Privacy Monthly: September 2023

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Published on Sep 8, 2023 by Carlo Cilento

Finland cracks down on EU-Russia data transfers, India passes data protection bill, Meta to offer paid subscriptions, and more!

  1. India passes data protection bill
  2. Finland and Norway halt data transfers for Russian taxi service
  3. Meta to offer paid, ad-free subscriptions
  4. Oslo court upholds suspension for Meta’s behavioral advertising
  5. DSA enforcement begins for the big fish
  6. HHS investigates tracking on healthcare websites
  7. Your car is spying on you
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India passes data protection bill

After complex political negotiations, India published its long anticipated Digital Personal Data Protection Act. An overview of the law can be found on the website of India’s Ministry of Electronics and Information Technology.

The Act will surely draw the attention of privacy professionals worldwide, as India plays an important role in the digital economy.

Finland and Norway halt data transfers for Russian taxi service

The data protection authorities of Finland and Norway suspended data transfers for Russian taxi service Yango because of a new Russian law that allows the government to access passenger data.

It will be interesting to see whether the authorities will seek confirmation for their urgency decision from the European Data Protection Board. The situation is worth watching closely: if the Russian Federation passes other similar laws in the future, EU-Russia data transfers might very well become a broader problem.

Meta to offer paid, ad-free subscriptions

According to the New York Times, Metamay soon offer paid, ad-free subscription for Instagram and Facebook as an alternative to the current free, ad-powered model.

After the company’s current compliance strategy was shot down by EU regulators (as we explained on our blog), Meta announced its intention to provide targeted advertising based on user consent. Offering a paid, ad-free option could contribute to this strategy by helping Meta meet the high bar set by the GDPR for free and valid consent.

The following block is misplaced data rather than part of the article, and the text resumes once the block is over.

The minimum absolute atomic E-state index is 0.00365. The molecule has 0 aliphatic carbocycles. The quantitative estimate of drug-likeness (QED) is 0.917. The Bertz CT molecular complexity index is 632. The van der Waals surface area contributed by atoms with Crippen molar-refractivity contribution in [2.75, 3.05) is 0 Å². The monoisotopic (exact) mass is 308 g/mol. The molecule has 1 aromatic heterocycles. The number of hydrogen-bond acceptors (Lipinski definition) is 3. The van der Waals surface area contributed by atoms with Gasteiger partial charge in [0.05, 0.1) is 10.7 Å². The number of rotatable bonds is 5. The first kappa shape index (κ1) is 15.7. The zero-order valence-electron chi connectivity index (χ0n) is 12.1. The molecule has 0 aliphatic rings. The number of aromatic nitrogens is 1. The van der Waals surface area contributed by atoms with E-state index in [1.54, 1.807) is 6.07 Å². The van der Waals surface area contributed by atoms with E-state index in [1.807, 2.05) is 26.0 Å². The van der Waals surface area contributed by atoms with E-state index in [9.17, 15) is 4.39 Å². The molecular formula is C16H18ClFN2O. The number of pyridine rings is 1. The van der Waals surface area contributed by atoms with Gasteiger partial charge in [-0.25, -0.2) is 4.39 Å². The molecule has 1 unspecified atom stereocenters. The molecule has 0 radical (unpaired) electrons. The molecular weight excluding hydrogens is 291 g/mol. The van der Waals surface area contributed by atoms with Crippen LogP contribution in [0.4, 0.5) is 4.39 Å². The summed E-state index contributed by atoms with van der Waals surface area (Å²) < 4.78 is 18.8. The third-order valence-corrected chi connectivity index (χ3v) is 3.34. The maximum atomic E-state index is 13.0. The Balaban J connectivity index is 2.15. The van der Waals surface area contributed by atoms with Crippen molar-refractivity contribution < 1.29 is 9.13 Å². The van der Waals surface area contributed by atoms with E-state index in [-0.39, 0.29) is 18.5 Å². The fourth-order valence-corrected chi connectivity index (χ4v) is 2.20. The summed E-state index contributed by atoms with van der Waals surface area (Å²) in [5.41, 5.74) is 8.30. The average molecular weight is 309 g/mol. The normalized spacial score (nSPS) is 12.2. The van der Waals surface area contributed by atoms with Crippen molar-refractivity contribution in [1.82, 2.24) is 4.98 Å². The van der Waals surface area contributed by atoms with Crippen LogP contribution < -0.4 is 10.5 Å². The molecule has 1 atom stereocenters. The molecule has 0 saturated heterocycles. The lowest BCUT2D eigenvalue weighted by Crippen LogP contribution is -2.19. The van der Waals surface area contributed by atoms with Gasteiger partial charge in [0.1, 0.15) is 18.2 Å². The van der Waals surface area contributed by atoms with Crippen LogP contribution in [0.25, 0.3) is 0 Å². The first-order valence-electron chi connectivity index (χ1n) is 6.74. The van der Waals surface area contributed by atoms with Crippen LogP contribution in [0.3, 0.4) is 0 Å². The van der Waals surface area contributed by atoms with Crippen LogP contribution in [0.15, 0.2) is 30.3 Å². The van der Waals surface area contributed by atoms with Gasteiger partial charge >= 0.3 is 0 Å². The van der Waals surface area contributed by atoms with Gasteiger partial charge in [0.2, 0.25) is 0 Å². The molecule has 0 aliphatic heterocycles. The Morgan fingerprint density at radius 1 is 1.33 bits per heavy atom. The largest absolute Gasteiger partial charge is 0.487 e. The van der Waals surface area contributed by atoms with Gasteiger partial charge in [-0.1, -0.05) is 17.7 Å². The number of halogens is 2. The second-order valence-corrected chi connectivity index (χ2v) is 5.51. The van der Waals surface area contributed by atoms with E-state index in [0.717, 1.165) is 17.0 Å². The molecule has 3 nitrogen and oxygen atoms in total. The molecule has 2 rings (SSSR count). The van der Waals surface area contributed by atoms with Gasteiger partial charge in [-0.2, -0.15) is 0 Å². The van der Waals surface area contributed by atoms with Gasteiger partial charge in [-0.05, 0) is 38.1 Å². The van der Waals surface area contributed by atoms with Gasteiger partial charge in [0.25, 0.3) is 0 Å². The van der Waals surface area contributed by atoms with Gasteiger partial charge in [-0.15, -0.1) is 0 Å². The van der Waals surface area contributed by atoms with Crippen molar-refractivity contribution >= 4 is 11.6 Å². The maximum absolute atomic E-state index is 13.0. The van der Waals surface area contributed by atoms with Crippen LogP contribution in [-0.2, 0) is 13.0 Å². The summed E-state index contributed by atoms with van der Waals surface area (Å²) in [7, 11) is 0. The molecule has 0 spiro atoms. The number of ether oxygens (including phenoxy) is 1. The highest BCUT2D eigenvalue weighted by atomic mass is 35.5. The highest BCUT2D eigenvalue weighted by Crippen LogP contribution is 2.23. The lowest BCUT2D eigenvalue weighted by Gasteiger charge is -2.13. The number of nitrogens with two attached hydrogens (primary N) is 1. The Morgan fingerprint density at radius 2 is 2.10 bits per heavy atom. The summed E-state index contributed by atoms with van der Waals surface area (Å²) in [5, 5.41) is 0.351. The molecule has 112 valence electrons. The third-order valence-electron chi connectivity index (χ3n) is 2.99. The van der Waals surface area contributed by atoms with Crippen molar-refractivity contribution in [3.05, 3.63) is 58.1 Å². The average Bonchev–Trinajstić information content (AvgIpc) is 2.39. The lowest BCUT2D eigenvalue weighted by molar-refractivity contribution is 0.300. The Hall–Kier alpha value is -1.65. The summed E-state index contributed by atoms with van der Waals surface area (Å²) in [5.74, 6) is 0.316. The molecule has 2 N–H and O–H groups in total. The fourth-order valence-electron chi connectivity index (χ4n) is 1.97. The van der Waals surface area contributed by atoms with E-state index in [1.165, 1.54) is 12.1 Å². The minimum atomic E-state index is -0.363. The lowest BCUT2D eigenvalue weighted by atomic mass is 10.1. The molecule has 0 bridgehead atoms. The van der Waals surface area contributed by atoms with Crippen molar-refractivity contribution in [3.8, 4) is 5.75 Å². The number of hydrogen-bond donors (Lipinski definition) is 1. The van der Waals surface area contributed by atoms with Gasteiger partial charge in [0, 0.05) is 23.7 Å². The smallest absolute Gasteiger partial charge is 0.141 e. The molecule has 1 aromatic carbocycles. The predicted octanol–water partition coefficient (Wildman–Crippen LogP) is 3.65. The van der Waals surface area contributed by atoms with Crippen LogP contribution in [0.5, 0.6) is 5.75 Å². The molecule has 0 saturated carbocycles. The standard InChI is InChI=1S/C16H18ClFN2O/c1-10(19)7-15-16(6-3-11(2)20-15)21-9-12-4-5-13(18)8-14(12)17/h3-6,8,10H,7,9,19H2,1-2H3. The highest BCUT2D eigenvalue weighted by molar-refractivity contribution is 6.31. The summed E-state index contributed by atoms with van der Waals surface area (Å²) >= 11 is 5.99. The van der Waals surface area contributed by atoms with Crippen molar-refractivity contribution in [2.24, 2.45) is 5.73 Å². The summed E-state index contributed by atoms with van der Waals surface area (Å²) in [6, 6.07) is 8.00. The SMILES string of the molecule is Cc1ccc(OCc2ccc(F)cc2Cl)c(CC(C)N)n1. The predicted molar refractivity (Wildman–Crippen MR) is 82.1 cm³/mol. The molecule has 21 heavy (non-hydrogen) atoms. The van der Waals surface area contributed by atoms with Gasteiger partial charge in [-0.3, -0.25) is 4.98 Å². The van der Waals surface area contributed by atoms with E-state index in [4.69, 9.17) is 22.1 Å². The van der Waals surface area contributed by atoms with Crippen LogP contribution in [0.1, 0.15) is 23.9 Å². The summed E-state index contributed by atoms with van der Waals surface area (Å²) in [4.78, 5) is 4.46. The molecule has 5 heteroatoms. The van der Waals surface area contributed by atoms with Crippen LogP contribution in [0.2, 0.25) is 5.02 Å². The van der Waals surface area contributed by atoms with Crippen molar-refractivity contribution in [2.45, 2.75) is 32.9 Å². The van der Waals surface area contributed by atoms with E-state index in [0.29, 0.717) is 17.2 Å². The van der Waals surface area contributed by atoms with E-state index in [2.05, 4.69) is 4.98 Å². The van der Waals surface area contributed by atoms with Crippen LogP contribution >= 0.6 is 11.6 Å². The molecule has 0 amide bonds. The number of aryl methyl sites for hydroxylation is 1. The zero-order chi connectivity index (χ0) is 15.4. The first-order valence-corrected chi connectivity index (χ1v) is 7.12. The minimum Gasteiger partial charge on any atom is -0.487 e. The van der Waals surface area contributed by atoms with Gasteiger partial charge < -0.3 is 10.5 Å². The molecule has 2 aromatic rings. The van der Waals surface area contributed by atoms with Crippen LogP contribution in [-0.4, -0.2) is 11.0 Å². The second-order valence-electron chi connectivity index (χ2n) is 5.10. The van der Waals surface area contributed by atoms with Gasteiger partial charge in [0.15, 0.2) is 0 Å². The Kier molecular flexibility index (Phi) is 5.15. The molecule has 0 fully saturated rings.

Oslo court upholds suspension for Meta’s behavioral advertising

In related news, the Oslo District Court upheld the Norwegian data protection authority's temporary ban on Meta’s behavioral advertising.

The authority urgently suspended Meta’s target advertising after the EU Court of Justice ruled it to be illegal. As a result of the Court of Justice’s ruling, Meta is now working on a new compliance policy based on user consent.

Because of the District Court’s decision, the company must either stop providing behavioral ads for Norway until it updates its privacy policy, or pay a daily fine of NORK 1M (a little less than €90.000).

DSA enforcement begins for the big fish

The Digital Services Act became enforceable on August 25 with regards to “very large online platforms” and “very large online search engines”- in other words, big fish such as Facebook, Youtube, and Google Search.

The DSA includes new rules on content moderation, transparency, and risk management. The Act also bans behavioral advertising based on sensitive data (such as health data or data relative to a user’s sexual orientation), and any behavioral advertising targeting minors.

The Act includes rules for smaller websites and platforms as well. Enforcement for these rules will start February 24 2024, giving companies some more time to prepare.

HHS investigates tracking on healthcare websites

The US Department of Health and Human Services warned 130 hospitals that the use of tracking technologies on their websites may result in large-scale HIPAA violations.

As the HHS itself explains in its recent guidance, the use of cookies and other tracking technologies on the websites of healthcare providers may lead to a violation of the HIPAA (Health Insurance Portability and Accountability Act) because such technologies can collect protected health information.

We are not surprised that the HHS is looking into trackers, as the confidentiality and proper handling of health information is more important than ever in the post-Dobbs privacy crisis.

Feel free to check out our blog on the HIPAA and web analytics if you are curious about the topic.

Your car is spying on you

A new study published by the Mozilla Foundation paints a drab picture of privacy practices across the automobile industry.

The study focused on 25 major car brands and found that all their vehicles collect excessive amounts of personal data, including sensitive data. To make things worse, most companies sell or share these data, and offer the customer little or no control over the information.

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